I think the year was 1962. Mosman Council had announced its first council clean up whereby residents were urged to put any unwanted ‘rubbish’ on the kerb outside their houses. In the days following this announcement, the kerbs around Mosman were quickly filled to capacity with anything and everything to be disposed of.
My older brother and I, (he was thirteen and I was nine) decided to investigate some of this rubbish. Much of the so-called rubbish consisted of fine Victorian furniture, a lot of it in very good condition, as well as boxes filled with bits and pieces of whatever. About two blocks from our house in 52 Cowles Road, we came across a large (huge) solid wooden crate. We were extremely curious! After a long struggle we finally managed to force the lid of the crate open. We quickly discovered we had found a treasure!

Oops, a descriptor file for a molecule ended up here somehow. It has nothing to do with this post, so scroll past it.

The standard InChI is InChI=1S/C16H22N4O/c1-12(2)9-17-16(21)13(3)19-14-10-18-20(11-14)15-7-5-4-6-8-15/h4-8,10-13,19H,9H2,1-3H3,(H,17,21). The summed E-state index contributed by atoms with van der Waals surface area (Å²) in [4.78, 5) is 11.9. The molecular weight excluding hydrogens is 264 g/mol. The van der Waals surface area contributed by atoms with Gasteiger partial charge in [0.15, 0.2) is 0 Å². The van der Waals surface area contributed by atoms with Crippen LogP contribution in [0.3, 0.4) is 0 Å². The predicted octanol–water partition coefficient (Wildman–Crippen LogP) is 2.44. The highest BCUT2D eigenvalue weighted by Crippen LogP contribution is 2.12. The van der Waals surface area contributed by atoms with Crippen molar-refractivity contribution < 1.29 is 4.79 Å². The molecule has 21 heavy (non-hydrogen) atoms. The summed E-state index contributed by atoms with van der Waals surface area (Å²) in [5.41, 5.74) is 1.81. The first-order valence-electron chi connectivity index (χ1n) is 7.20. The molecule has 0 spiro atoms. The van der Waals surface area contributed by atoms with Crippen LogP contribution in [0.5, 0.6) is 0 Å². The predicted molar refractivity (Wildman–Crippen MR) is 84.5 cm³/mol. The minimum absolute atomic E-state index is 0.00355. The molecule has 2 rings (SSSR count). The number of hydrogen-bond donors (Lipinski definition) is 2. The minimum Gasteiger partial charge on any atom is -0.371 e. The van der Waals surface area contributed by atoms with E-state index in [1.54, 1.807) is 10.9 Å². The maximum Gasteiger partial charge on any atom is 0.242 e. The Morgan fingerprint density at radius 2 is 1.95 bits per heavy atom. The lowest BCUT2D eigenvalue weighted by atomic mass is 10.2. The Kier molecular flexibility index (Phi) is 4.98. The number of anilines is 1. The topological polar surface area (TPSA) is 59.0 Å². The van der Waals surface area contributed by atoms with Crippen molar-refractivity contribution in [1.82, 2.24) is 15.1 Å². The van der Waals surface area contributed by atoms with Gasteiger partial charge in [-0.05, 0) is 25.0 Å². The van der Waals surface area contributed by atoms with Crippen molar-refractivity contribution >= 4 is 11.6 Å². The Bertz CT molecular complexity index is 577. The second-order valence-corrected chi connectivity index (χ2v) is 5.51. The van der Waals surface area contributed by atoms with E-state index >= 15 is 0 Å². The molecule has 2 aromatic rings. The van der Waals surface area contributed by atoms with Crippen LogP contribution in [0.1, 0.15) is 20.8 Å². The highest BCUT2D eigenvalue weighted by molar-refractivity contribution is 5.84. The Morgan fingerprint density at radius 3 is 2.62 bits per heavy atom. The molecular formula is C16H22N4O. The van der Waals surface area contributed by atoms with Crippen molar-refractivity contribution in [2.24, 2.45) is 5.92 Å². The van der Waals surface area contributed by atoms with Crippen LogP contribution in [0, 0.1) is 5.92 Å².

The large box was filled to the top with books and other items. I remember taking a book, Volume 13: ‘the River War and the Attempt to Rescue General Gordon’. This book related to the Anglo-Sudanese War in the late 1870s and the siege of Khartoum. The book was a large and heavy leather bound volume printed in 1880 and in excellent condition. My brother dug a little deeper and found some rolled up original water colour paintings of Middle Eastern scenes as well as a map of Constantinople c.late 1890s or early 1900s. There were many other books and items including uniforms and a sword, but these uniforms and the sword were further down in the crate and we couldn’t get to them. The items in the crate had obviously belonged to someone of importance who served in the Middle East in the late Victorian period in either a military or diplomatic capacity, perhaps both. We also retrieved a full set of six or seven World War One medals from the crate. Looking back now, it is sad to think how much history finally ended up on the garbage tip…